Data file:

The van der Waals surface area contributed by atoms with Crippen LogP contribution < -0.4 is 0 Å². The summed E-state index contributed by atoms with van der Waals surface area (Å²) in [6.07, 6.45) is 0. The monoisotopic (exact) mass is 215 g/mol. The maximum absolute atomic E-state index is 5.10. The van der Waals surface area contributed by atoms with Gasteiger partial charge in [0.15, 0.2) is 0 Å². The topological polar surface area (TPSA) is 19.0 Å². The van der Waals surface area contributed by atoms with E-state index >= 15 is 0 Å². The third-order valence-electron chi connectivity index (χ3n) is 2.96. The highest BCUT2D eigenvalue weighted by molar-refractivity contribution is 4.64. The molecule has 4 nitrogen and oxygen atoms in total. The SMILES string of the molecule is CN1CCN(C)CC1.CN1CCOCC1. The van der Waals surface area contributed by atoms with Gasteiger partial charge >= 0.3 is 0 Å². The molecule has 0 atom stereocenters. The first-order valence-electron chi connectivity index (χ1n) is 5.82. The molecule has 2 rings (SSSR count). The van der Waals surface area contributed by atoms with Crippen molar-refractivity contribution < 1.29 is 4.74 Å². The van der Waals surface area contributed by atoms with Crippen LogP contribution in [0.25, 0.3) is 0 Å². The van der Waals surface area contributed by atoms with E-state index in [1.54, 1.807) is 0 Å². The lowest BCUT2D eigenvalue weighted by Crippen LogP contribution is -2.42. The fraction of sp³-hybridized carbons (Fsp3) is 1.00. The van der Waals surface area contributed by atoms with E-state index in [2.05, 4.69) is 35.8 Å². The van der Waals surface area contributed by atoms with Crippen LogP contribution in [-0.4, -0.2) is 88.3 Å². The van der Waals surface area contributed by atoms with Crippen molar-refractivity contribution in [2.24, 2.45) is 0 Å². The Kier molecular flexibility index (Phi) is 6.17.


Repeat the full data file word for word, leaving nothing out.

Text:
The van der Waals surface area contributed by atoms with Crippen LogP contribution < -0.4 is 0 Å². The summed E-state index contributed by atoms with van der Waals surface area (Å²) in [6.07, 6.45) is 0. The monoisotopic (exact) mass is 215 g/mol. The maximum absolute atomic E-state index is 5.10. The van der Waals surface area contributed by atoms with Gasteiger partial charge in [0.15, 0.2) is 0 Å². The topological polar surface area (TPSA) is 19.0 Å². The van der Waals surface area contributed by atoms with E-state index >= 15 is 0 Å². The third-order valence-electron chi connectivity index (χ3n) is 2.96. The highest BCUT2D eigenvalue weighted by molar-refractivity contribution is 4.64. The molecule has 4 nitrogen and oxygen atoms in total. The SMILES string of the molecule is CN1CCN(C)CC1.CN1CCOCC1. The van der Waals surface area contributed by atoms with Gasteiger partial charge >= 0.3 is 0 Å². The molecule has 0 atom stereocenters. The first-order valence-electron chi connectivity index (χ1n) is 5.82. The molecule has 2 rings (SSSR count). The van der Waals surface area contributed by atoms with Crippen molar-refractivity contribution < 1.29 is 4.74 Å². The van der Waals surface area contributed by atoms with Crippen LogP contribution in [0.25, 0.3) is 0 Å². The van der Waals surface area contributed by atoms with E-state index in [1.54, 1.807) is 0 Å². The lowest BCUT2D eigenvalue weighted by Crippen LogP contribution is -2.42. The fraction of sp³-hybridized carbons (Fsp3) is 1.00. The van der Waals surface area contributed by atoms with E-state index in [2.05, 4.69) is 35.8 Å². The van der Waals surface area contributed by atoms with Crippen LogP contribution in [-0.4, -0.2) is 88.3 Å². The van der Waals surface area contributed by atoms with Crippen molar-refractivity contribution in [2.24, 2.45) is 0 Å². The Kier molecular flexibility index (Phi) is 6.17.